I can add to that that there is a Bitter Seeds re-release scheduled for June, which as we know often coincides with a new book.
I can add to that that there is a Bitter Seeds re-release scheduled for June, which as we know often coincides with a new book.
Completely stolen from a post made by Werthead...
Tor's Spring/Summer 2012 Catalogue
the Weird: A Compendium of Strange and Dark Stories edited by Ann & Jeff VanderMeer
Not from Tor, but a re-issue of Silverberg's Lord Valentine's Castle is on the way from Roc.
Interesting Tor catalogue; thanks.
The Weird is landmark, and I must have it of course [didn't know Tor was the publisher], but beyond that things look a little shaky, yeah. I love Scalzi's novels very much, for several reasons, but I find the only thing of his I really reread is still Old Man's War, so Redshirts may be a library book for me. I've never tried David Brin's stuff -- massive oversight I know -- so I'm very, very curious about Existence, but hard sf, and more specifically the kinds of hard sf that PNH and the rest of Tor tend toward publishing, are very hit-or-miss for me, ranging from M.J. Locke's [for me] quite successful Up Against It from earlier this year to hot-button issue sf thrillers which look very exciting at a glance but come a massive damp squib on closer inspection. [Apologies if I'm using the phrase incorrectly; it came the closest to what I meant. I notice there are several of these in this summer catalogue, perhaps even more than usual -- beach reading perhaps?and while their dampness has of course yet to be determined and we must be fair, the potential for high squibitude is certainly there.] Of the new Orson Scott Card co-authored Ender prequel, and the new Goodkind, I shall not speak. J.A. Pitts' Forged in Fire, the third Sarah Beauhall book, is definitely on my watch closely list, but I'm not sure it's quite something I'd buy; based on Black Blade Blues I love what the series is doing, I'm just not sure it's doing it quite well enough for me to buy a hardcover. That sounded jerky.
Being more positive, it's really great to see a good number of the long-delayed Tor sequels getting scheduled at last. I haven't read the books that come before Warren Hammund's Kop Killer [which I know his fans have been awaiting for quite some time], Beth Bernobich's Queen's Hunt, and Anthony Huzo's Black Bottle, but now these sequels are definitely on the way maybe I should make time for a couple. Confirmation that Ian Tregillis' The Coldest War, the second Milkweed Triptych novel, is finally coming, though expected, is cause for much rejoycing, and probably the highlight of the catalogue for me. That I will buy with money.
What's still not there: Keck. Cook. Scholes [this is not done. Scholes has faced and overcome incredible challenges, sounds like.] Sarah Monette's The Goblin Emperor, which based on her blog is also not done. Sounds like it's proving a tough book to finish and there's nothing anyone can do about that. Michael Moorcock's The Whispering Swarm is also absent, so I dunno if it's somehow still supposed to make its April date, or has been delayed further [seems more likely], or what.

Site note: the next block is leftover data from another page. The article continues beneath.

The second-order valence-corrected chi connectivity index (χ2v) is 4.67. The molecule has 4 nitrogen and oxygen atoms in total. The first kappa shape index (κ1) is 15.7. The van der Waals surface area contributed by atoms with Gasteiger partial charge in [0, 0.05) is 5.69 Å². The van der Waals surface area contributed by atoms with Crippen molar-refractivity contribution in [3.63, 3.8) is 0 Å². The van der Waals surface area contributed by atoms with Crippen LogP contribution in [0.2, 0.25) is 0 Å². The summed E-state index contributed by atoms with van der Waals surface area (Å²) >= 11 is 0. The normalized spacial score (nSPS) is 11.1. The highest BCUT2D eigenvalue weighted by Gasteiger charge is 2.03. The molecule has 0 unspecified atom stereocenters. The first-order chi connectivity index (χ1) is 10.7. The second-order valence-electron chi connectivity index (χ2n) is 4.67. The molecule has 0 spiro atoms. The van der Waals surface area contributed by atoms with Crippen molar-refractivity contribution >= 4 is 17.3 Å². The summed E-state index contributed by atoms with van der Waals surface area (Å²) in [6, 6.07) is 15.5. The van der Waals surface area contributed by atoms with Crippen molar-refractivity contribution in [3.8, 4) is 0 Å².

And A Memory of Light, of course. I'm personally just peachy with them taking as long as they need to edit this one, even though the draft ms may be handed in imminently. Last novel of The Wheel of Time, must be something special, etc, and Towers of Midnight felt very very rough around the edges to me, if I'm being honest. Plus, getting sentimental, autumn's been new WoT season each time for most of the new releases I've been actively following the series for, and I should like to have the experience of walking down a cold, windy street and thinking of the book coming soon one more time.
Other points of interest ganked from Westeros [where I can no longer post because their forum reskin makes my aged computer explode]:
There will be new Lois McMaster Bujold in the Vorverse next year, quite definitely, it's sounding like. Bujold's posted a chapter number breakdown and word count, so it seems to be done or close. Focuses on Ivan Vorpatril, Miles Vorkosigan's pseudo-supposedly hapless cousin, and the working title is Captain Vorpatril's Alliance. Sounds excellent fun to me. Always nice to see Miles, of course, but maybe a slight change in focus character is what the series needs in order to have something punchy to say and do again.
That new epic fantasy debut that Tor UK is so over the moon about? John Gwynne's So Deep A Malice? Is apparently not coming out in March. Mark Lawrence -- a stalwart of this board, I believe, whose Prince of Thorns I still need to try -- has apparently spoken to the author, and a final release date has not been decided. Perhaps I'm getting dragged onto the hype train again, but I'm looking forward to this one.
Saladin Ahmed's put the first chapter of his debut Throne of the Crescent Moon online. It looks promising, which does not surprise me at all.
It sounds like Margo Lanagan's ya selkie novel will be Sea Hearts in the land down-under, and The Brides of Rollrock Island abroad. Release schedule is still not entirely clear to me, but it seems that NA, at least, has to wait some months after the book comes out in the Antipodes, and possibly the UK does as well, though I'm less sure about that. This is one of my personal most eagerly anticipated books of 2012 and I am counting the days.
Uk version comes out in a few months already, February. I'm not sure it's something for me, looks a bit too feminine for my tastes, though I am intrigued by the mythology.
TOR are supposed to announce soon that the book will be published in November 2012. This has seemed clear for a while now.
From that update on his blog you'd think that a late 2010 release might be possible. Personally I am also very keen on seeing the second half of Felix Gilman's Half-Made world, but there's been no word from him since the first book was released, at all.
Bakker: Said yesterday again that Unholy Consult will be a large closing volume, that he's still at work, and that it is "months away from submission". This means the July release date isn't going to happen I expect, but late 2012 could still work.
Steven Erikson's is forging ahead at great pace though, with "Forge of Darkness", first book in his new trilogy, coming out in August.